US Women's Football Made a Bold Statement Last Night by Wearing Their Shirts Inside Out
The US women's national football team knows a thing or two about being bold — this isn't news to us. But on March 11, during the final match of the SheBelieves Cup, which the team ended up winning, these players made a powerful statement in response to seemingly sexist comments made by the US Football Federation (USSF) earlier this week. In a March 9 court filing leading up to the USWNT and USSF's class action trial slated for May, lawyers defending the Federation in the USWNT gender-discrimination lawsuit claimed that women's football requires less skill and their work is less demanding than the men's. In response, these women wore their warmup shirts inside out, which hid the US Football crest but still showcased four stars, representing their four FIFA Women's World Cup victories.
US Football president Carlos Cordeiro issued an apology right before the conclusion of Wednesday night's game. "On behalf of US Football, I sincerely apologise for the offence and pain caused by language in this week's court filing, which did not reflect the values of our Federation or our tremendous admiration of our Women's National Team," Cordeiro said in the statement, according to ESPN. "Our WNT players are incredibly talented and work tirelessly, as they have demonstrated time and again from their Olympic Gold medals to their World Cup titles." He also announced that the Federation was seeking to make a change to their legal counsel in some way.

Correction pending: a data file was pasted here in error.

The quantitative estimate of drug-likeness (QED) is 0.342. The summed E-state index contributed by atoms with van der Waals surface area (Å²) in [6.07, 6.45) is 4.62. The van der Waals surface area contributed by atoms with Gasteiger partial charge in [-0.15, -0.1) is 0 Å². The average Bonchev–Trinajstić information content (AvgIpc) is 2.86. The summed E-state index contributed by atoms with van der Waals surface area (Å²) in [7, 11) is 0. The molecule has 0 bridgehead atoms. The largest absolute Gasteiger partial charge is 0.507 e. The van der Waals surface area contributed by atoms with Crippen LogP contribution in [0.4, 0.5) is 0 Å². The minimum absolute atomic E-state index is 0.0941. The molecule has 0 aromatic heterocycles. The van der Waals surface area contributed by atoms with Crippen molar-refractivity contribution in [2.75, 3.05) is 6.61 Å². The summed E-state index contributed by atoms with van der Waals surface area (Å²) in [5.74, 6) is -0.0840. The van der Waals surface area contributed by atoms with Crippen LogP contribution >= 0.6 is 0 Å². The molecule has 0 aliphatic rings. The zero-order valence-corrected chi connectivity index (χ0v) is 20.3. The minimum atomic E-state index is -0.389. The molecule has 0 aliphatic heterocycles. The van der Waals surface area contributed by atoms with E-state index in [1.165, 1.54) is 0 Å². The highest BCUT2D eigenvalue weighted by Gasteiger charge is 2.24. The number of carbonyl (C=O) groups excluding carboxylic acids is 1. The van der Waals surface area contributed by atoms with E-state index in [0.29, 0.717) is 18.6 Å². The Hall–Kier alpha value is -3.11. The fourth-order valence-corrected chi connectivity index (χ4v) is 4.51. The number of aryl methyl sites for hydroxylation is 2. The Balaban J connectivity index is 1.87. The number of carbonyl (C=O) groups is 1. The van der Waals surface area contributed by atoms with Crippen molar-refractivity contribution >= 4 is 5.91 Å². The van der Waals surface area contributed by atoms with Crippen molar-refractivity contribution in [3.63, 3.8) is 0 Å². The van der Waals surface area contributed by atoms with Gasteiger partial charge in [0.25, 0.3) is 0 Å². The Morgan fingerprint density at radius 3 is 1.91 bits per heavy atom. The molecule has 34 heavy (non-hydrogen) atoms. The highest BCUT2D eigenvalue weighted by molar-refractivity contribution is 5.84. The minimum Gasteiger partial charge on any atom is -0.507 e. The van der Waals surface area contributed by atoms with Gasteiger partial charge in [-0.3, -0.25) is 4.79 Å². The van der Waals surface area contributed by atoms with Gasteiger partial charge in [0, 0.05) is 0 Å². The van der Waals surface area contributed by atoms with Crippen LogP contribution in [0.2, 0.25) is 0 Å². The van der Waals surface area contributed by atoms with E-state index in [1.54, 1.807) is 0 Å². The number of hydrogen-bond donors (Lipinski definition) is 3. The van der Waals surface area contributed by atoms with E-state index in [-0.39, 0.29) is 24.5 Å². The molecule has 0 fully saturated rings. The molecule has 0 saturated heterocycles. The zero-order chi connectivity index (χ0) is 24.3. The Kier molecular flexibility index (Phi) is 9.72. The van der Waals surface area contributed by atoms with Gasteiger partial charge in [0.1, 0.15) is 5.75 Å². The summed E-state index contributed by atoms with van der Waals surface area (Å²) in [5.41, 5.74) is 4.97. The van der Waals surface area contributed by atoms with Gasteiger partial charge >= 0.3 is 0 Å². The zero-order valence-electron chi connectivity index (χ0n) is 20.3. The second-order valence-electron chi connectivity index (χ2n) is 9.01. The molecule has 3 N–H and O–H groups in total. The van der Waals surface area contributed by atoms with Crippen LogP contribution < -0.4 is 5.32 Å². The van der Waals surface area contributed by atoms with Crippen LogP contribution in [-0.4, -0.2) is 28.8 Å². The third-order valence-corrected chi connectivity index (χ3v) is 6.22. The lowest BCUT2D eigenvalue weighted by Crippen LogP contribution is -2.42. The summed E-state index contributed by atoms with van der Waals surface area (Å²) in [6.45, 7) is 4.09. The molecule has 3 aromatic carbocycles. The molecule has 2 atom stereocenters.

Ahead, check out images from the players' protest and ultimate sign of solidarity. Megan Rapinoe said it best. "To every girl out there, to every boy out there who watches this team, who wants to be on this team, or just wants to live their dream out, you are not lesser just because you are a girl. You are not better just because you are a boy," she stated. "We are all created equal and should all have the equal opportunity to go out and pursue our dreams, and for us that means playing on the football field."